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Israel deports Tunisia ex-president after halting Gaza flotilla

Fourteen flotilla passengers are still in custody after the Israeli navy captured their ship, which was headed to Gaza with humanitarian aid
File photo shows former Tunisian president Moncef Marzouki

Israel deported Tunisian ex-president Moncef Marzouki and European parliament member Ana Miranda on Tuesday after they took part in a flotilla seeking to defy its Gaza blockade, an official said.

"The (former) president of Tunisia and the Spanish lawmaker flew this morning. There are another 14 who have begun the expulsion process," a spokeswoman for Israel's immigration authority told AFP.

Israel had on Monday commandeered the Swedish-flagged Marianne of Gothenburg, part of the so-called Freedom Flotilla III, and accompanied it to the port of Ashdod.

Sixteen foreign nationals were on board along with two Israelis, Palestinian member of the Knesset Basil Ghattas and a television reporter. The two Israelis have been released, though Ghattas could face a parliamentary hearing on whether he should face sanctions.

The Marianne was part of a four-boat flotilla of pro-Palestinian activists who had been seeking to reach the Gaza Strip to deliver much-needed humanitarian aid and to highlight the Israeli blockade of the territory that they called "inhumane and illegal".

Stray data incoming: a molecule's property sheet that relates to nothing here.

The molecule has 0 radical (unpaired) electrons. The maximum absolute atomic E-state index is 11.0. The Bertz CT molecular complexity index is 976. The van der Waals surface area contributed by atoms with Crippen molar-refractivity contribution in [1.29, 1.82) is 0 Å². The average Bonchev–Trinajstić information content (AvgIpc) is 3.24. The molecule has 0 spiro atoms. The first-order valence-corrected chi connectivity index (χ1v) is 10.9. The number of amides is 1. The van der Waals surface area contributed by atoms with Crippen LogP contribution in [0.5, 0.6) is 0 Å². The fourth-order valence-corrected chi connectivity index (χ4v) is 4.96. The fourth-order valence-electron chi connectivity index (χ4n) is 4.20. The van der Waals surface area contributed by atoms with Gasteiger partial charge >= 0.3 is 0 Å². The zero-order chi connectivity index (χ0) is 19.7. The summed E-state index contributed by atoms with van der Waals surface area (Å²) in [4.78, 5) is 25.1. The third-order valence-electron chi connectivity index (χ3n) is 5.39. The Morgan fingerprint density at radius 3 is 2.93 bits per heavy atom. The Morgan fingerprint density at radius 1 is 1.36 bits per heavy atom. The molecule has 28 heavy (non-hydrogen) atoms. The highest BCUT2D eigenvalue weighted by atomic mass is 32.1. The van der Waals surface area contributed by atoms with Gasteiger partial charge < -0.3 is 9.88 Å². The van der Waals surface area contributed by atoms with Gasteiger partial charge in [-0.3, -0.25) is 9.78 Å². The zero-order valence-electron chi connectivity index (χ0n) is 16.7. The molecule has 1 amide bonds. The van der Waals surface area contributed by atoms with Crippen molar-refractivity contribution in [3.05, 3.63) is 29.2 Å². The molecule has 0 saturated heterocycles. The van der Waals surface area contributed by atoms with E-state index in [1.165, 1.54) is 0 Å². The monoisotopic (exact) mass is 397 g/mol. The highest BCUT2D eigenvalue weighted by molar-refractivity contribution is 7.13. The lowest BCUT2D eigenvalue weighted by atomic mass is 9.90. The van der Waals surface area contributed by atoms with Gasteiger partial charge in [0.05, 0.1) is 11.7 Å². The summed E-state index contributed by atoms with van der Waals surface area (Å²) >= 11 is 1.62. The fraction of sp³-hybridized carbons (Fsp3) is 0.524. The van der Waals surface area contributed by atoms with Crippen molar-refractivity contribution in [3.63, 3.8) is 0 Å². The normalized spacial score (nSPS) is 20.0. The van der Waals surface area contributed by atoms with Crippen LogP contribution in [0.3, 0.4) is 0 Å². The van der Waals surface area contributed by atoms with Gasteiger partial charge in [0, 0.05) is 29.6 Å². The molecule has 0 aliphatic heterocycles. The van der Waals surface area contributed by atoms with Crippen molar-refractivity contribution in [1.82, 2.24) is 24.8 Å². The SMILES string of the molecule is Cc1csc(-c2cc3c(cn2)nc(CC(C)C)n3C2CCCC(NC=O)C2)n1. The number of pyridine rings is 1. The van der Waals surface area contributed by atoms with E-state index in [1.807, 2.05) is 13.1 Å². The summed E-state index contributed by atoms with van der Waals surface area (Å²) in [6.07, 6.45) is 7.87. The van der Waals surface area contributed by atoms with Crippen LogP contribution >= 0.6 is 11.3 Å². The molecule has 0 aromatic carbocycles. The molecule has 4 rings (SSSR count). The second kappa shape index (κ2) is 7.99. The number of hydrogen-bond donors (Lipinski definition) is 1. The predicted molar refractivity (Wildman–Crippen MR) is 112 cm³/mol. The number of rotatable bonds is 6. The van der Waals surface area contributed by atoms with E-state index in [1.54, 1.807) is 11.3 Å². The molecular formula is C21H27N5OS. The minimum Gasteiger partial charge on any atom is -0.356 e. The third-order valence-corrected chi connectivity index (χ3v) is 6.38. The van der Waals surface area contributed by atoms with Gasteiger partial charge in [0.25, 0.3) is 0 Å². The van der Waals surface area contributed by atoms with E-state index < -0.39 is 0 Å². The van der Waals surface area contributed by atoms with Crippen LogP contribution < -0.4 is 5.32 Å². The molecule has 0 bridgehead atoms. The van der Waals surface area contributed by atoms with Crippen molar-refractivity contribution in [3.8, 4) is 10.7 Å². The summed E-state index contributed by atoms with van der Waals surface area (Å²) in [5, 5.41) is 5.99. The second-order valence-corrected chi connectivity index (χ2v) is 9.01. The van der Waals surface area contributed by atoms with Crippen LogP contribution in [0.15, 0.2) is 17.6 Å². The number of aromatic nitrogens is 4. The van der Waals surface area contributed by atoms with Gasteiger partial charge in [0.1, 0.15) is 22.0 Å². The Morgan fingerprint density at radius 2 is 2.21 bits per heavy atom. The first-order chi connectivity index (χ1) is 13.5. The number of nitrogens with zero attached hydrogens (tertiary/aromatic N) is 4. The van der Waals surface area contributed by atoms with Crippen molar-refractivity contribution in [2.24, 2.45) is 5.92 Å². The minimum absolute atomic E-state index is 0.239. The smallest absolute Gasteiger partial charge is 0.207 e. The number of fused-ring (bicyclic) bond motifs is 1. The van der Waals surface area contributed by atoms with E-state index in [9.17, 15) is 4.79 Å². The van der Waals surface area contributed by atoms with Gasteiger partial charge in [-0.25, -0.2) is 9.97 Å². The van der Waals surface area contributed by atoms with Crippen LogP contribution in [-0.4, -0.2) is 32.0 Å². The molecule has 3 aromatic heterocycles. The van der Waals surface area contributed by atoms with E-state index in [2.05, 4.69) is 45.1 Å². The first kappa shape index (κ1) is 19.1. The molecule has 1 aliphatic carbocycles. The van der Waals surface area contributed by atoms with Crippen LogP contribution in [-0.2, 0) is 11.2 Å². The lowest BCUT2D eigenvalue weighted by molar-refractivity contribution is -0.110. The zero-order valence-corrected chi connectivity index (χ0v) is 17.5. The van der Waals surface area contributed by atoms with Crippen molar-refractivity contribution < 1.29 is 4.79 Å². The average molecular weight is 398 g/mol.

According to passengers on the Marianne, at least one activist was hurt after an Israeli navy soldier used a taser on him.

The three other boats had turned back before the Marianne was boarded by the Israeli navy in an operation that took place without the deadly force that marred a raid to stop a similar bid in 2010.

Speaking after being released from brief police custody Monday night, Ghattas condemned Israel's "illegal" commandeering of the ship, which took place in international waters. 

"This is clearly pirate work," Ghattas told Middle East Eye late Monday. "We were kidnapped for 24 hours."

"In the end, we see the Freedom Flotilla III achieved its main goal - to draw local and global attention to the humanitarian crisis in Gaza, which is a result of Israel’s siege of the Strip," he said.

Ghattas said he believed the attempt and Israeli operation to stop it would spur "activists from around the world to bring flotilla after flotilla, until the blockade on Gaza is removed".

He said he was prepared to face possible sanctions by fellow Israeli Knesset members.

"They will attempt to take some privileges away from me,” he told MEE. “Perhaps remove me from a committee."

"But this was a calculated risk," Ghattas added, saying he expected such measures from the Knesset.

The activists' campaign came as Israel faced heavy international pressure over its actions in Gaza, with a UN report last week saying both Israeli forces and Palestinian militants may have committed war crimes during a 51-day war in the besieged coastal enclave last summer.

Over 2,200 Palestinians, mostly civilians, were killed in the war. There were 73 killed on the Israeli side, most of them soldiers.

Israel says the blockade is necessary to stop weapons from arriving in the Gaza Strip.

The reconstruction of thousands of homes destroyed during the fighting between Israel and Hamas, Gaza's Islamist de facto rulers, is largely yet to begin, and both Israel's blockade and a lack of support from international donors have been blamed.

In 2010, 10 Turkish activists aboard the Mavi Marmara were killed in an Israeli raid on a six-ship flotilla.